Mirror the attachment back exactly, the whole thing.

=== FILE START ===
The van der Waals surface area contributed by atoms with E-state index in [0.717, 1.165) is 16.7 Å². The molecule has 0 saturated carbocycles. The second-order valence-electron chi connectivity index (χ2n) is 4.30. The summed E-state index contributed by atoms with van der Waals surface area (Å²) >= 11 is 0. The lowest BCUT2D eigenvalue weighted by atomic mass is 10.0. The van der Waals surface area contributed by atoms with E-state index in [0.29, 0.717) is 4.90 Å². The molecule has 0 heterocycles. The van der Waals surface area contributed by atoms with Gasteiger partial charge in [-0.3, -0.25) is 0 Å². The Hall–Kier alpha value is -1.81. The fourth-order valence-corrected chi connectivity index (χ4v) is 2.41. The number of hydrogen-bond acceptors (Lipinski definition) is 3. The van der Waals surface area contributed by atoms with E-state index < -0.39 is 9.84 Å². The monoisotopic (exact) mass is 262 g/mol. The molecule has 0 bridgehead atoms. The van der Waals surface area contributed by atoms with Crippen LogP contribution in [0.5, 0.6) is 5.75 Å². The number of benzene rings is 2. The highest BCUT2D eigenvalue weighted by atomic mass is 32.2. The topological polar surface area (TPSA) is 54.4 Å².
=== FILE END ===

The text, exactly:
The van der Waals surface area contributed by atoms with E-state index in [0.717, 1.165) is 16.7 Å². The molecule has 0 saturated carbocycles. The second-order valence-electron chi connectivity index (χ2n) is 4.30. The summed E-state index contributed by atoms with van der Waals surface area (Å²) >= 11 is 0. The lowest BCUT2D eigenvalue weighted by atomic mass is 10.0. The van der Waals surface area contributed by atoms with E-state index in [0.29, 0.717) is 4.90 Å². The molecule has 0 heterocycles. The van der Waals surface area contributed by atoms with Gasteiger partial charge in [-0.3, -0.25) is 0 Å². The Hall–Kier alpha value is -1.81. The fourth-order valence-corrected chi connectivity index (χ4v) is 2.41. The number of hydrogen-bond acceptors (Lipinski definition) is 3. The van der Waals surface area contributed by atoms with E-state index < -0.39 is 9.84 Å². The monoisotopic (exact) mass is 262 g/mol. The molecule has 0 bridgehead atoms. The van der Waals surface area contributed by atoms with Crippen LogP contribution in [0.5, 0.6) is 5.75 Å². The number of benzene rings is 2. The highest BCUT2D eigenvalue weighted by atomic mass is 32.2. The topological polar surface area (TPSA) is 54.4 Å².